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Enzyme Modified Carbon Nanotube Biosensors for Pesticide Detection

Shankar Balasubramanian1, Valber Pedrosa1, Sheetal Paliwal1, Virginia A. Davis2, James Wild3, and Aleksandr Simonian1. (1) Materials Research and Education Center, Auburn University, Wilmore, Auburn, AL 36849, (2) Department of Chemical Engineering, Auburn University, Auburn, AL 36849, (3) Biochemistry and Biophysics, Texas A & M University, 103 Biochemistry/Biophysics Building, Texas A & M University, 2128 TAMU, College Station, TX 77843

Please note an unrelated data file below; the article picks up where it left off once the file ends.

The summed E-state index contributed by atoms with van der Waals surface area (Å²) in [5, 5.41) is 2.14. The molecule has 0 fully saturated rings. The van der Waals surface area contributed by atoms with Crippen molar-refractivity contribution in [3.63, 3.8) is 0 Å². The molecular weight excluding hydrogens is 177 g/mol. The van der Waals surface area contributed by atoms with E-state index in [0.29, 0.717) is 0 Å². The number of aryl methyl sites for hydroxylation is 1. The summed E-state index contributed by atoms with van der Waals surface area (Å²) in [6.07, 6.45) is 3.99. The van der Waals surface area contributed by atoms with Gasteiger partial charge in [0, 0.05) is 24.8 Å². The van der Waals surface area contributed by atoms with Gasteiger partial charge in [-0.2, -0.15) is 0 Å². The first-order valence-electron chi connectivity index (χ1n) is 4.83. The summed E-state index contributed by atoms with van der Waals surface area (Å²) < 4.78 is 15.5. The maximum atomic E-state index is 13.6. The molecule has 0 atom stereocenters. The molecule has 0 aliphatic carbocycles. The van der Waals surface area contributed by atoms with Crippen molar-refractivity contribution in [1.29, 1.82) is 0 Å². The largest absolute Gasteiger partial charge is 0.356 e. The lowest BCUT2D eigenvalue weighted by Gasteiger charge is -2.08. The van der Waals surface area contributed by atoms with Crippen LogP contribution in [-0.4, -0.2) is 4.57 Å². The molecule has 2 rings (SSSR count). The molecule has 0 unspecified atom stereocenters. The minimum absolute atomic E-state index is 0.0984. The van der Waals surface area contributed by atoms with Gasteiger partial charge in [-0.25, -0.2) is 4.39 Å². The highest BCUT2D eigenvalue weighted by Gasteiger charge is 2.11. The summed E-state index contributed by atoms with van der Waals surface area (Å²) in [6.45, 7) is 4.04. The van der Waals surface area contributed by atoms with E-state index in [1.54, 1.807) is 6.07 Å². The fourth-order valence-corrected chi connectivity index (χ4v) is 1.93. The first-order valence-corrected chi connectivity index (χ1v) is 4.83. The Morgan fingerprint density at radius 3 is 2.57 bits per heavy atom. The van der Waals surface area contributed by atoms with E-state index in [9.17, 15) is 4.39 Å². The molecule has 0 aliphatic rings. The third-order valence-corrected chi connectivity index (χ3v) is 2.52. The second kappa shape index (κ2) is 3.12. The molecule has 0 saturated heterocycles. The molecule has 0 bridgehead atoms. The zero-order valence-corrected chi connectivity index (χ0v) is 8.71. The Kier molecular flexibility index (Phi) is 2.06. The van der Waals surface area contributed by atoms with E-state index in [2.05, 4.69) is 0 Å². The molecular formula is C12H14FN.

A simple approach is described for design and development of highly sensitive and stable electrochemical biosensor for direct detection of organophosphate pesticides. Organophosphorus hydrolase (OPH) functionalized single and multi-walled carbon nanotube (CNT) conjugates provided the platform for direct amperometric detection of Paraoxon, a model organophosphate. The catalytic hydrolysis of paraoxon produces equimoles of p-nitrophenol whose oxidation was monitored amperometrically in real time under flow-injection (FIA) mode. Buffer pH, flow rate and method of OPH immobilization were found to influence the sensitivity of paraoxon detection. The dynamic concentration range was 0.5 to 8.5 mmol L-1 with a detection limit of 2.3 mmol L-1 (S/N = 3). Our studies show that immobilized enzyme retains a significant degree of enzymatic activity, provided high sensitivity and showed remarkable stability with only 8% decrease in signal over 10-day period. These results suggest that covalent immobilization of OPH on CNT can be used for specific immobilization of OPH with advantages of low price, simplicity and biocompatibility.